I have just ordered this new edition, in English from Amazon UK.
"SECOND WORLD WAR STORY - Poles in India 1942-1948"
This book is suitable for polish descendents of the original Polish
deportees to India, those interested in Polish history; students of the
Second World War.This Indian adventure is intrinsically linked to World War
II:after the deportations to the Soviet Union a group of Poles found safe
refuge in India, where they would stay until the end of the War, hoping to
return to their own country. Unfortunately the Yalta Agreements made that
impossible. Very few people went back to Communist Poland; the great
majority scattering throughout the Western World. But the bonds of
friendships formed in India survived and they occasionally had reunions in
different parts of the world until they formally organised ourselves into
the Association of Poles in India 1942-1948.As children or teenagers, more
than half a century ago, they did not realise just how unique was their stay
As mature adults they decided to research the archives, camp chronicles and
their own diaries, to preserve that small, but unique part of the history of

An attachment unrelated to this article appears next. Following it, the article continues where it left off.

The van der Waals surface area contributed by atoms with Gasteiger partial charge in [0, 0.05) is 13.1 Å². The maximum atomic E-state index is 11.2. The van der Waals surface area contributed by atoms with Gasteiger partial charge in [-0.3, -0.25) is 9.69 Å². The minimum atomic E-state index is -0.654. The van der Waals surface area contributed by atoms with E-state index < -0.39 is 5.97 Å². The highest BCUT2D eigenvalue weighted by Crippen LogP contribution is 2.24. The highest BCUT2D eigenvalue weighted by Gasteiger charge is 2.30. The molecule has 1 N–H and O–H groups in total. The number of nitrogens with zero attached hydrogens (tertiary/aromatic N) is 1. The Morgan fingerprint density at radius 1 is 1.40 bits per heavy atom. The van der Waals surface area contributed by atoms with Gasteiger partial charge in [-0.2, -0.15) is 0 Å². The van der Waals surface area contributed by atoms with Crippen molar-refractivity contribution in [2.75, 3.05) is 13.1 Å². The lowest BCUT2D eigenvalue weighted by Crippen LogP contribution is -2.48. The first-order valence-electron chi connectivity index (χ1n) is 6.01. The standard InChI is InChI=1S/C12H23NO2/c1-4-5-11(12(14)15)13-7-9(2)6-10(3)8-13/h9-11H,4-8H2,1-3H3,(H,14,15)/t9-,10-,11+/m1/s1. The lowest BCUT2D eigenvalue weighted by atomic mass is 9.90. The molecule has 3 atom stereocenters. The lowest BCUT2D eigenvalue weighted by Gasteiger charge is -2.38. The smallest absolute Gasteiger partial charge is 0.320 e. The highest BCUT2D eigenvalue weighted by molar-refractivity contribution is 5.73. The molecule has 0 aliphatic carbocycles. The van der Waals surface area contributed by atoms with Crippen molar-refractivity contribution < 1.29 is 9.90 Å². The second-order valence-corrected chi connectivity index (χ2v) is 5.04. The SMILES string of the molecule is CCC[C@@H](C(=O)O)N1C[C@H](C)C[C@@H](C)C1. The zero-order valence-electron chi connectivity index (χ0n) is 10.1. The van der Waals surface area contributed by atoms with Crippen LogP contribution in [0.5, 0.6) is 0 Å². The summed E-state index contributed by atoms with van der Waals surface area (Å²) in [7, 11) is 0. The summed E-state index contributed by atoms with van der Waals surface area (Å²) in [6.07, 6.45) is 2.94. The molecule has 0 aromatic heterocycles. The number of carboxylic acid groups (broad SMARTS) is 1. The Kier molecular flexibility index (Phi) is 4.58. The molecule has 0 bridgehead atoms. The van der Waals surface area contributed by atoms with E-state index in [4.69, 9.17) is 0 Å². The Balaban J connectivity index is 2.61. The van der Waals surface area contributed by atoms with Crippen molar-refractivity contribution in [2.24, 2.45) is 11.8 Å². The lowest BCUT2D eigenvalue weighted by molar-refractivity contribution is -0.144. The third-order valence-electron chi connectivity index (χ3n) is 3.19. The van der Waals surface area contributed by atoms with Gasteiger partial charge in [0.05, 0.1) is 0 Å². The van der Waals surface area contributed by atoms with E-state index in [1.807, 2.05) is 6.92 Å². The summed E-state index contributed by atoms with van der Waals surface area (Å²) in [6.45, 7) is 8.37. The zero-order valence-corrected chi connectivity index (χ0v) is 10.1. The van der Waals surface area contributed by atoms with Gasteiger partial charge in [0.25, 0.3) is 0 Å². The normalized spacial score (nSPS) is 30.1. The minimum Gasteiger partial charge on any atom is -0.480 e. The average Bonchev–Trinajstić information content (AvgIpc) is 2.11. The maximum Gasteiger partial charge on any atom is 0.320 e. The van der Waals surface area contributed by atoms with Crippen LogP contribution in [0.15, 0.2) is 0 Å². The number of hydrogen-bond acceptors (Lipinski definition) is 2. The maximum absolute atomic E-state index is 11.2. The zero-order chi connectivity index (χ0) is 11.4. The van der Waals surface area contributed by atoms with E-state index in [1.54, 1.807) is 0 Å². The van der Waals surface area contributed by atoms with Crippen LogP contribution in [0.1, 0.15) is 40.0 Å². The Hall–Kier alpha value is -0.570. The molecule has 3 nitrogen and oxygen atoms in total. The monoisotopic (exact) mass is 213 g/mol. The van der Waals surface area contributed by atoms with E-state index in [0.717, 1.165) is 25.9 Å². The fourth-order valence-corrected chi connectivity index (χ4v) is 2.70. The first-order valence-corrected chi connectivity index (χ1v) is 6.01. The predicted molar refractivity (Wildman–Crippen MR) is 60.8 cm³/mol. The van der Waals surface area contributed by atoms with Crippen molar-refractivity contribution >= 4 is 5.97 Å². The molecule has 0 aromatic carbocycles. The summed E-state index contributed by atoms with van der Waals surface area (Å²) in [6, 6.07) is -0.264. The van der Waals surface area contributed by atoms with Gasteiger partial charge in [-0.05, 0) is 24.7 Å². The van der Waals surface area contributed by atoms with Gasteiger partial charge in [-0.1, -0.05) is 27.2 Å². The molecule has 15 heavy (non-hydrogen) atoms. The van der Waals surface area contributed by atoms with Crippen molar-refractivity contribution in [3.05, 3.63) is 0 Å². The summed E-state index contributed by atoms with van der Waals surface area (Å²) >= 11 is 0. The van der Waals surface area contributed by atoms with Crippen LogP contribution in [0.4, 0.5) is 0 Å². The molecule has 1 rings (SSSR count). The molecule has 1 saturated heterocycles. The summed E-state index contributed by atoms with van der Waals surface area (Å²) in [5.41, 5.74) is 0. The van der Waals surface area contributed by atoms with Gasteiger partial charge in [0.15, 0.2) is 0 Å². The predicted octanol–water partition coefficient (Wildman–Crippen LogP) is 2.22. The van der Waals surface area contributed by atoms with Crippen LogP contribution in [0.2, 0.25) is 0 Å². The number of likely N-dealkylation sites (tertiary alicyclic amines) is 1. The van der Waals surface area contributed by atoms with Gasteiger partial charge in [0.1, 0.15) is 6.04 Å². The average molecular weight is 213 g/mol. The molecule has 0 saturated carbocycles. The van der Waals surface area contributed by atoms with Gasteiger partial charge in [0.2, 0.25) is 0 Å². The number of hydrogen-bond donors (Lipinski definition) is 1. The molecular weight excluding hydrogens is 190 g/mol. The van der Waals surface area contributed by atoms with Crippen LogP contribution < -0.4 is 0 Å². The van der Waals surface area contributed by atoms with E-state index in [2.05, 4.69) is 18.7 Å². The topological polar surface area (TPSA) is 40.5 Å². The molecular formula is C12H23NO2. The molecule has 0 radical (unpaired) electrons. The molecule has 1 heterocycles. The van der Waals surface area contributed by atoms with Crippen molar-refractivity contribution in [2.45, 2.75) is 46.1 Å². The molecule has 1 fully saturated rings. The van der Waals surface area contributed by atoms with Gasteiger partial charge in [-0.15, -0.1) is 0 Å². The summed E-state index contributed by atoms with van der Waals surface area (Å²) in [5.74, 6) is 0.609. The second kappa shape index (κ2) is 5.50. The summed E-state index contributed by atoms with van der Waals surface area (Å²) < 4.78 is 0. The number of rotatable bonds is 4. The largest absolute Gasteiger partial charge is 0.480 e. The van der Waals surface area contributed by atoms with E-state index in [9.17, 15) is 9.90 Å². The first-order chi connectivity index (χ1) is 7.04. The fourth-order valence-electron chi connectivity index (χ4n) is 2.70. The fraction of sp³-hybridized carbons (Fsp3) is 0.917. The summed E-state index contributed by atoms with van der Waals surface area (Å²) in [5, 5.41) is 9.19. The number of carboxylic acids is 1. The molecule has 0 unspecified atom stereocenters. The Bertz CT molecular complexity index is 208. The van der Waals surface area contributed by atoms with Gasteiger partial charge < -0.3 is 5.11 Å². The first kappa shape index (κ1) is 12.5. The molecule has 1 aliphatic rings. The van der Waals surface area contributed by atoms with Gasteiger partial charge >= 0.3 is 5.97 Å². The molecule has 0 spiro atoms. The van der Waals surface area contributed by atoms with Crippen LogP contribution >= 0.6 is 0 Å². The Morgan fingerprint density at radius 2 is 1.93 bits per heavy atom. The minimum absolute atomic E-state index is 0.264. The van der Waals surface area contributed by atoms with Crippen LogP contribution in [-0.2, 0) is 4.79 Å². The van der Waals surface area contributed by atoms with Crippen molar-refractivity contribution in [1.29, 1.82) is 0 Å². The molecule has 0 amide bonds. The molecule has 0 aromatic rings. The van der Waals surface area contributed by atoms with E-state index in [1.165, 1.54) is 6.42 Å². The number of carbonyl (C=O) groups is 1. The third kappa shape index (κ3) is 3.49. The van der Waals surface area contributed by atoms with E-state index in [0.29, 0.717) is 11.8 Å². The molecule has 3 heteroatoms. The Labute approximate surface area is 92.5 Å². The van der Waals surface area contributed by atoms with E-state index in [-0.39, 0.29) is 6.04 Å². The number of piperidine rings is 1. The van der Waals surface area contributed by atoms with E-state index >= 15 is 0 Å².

the Polish Refugee Odyssey during and after the War. It was only after the
majority of the authors of this collective work reached retirement age that
they found time for research and writing. To their advantage was the fact
that many documents, previously inadmissible in Poland and only available
after a fifty-year gap in England, now became accessible. This book often
quotes the original documents in order to better convey the spirit of those
days and maybe help future researchers, enlivening the text with personal
reminiscences and entries from their youthful diaries.
The first Polish edition of this book sold out among the people whose story
it told, the second found its way to many universities and libraries in
Poland, as research of the deportations to Russia had until recently been
forbidden, and all the material found in the London Public Record Office,
British Library, or the Polish Institute and Sikorski Museum, was new to
them. The English edition will be of interest to their children and
grandchildren for whom English became the first language, also their friends
in India, and hopefully all students of the period of the Second World War.
As it is a collective work, the book retains the individual style of
different authors so the English may seem rather unconventional.
"Established to inspire, promote and support research, remembrance and
Polish citizens' struggles in the Eastern Borderlands and in Exile during
World War 2."
Registered in Poland (KRS 0000326445), UK (Company No. 6946138), Australia
(ABN 63136599776), USA (EIN 27-1372055) & other countries pending.
ul. Krakowskie Przedmie�cie 64 lok. 31
00-322 Warszawa, Polska
T/F +48 22 556 90 55
Personal: Seaforth NSW 2092 Australia
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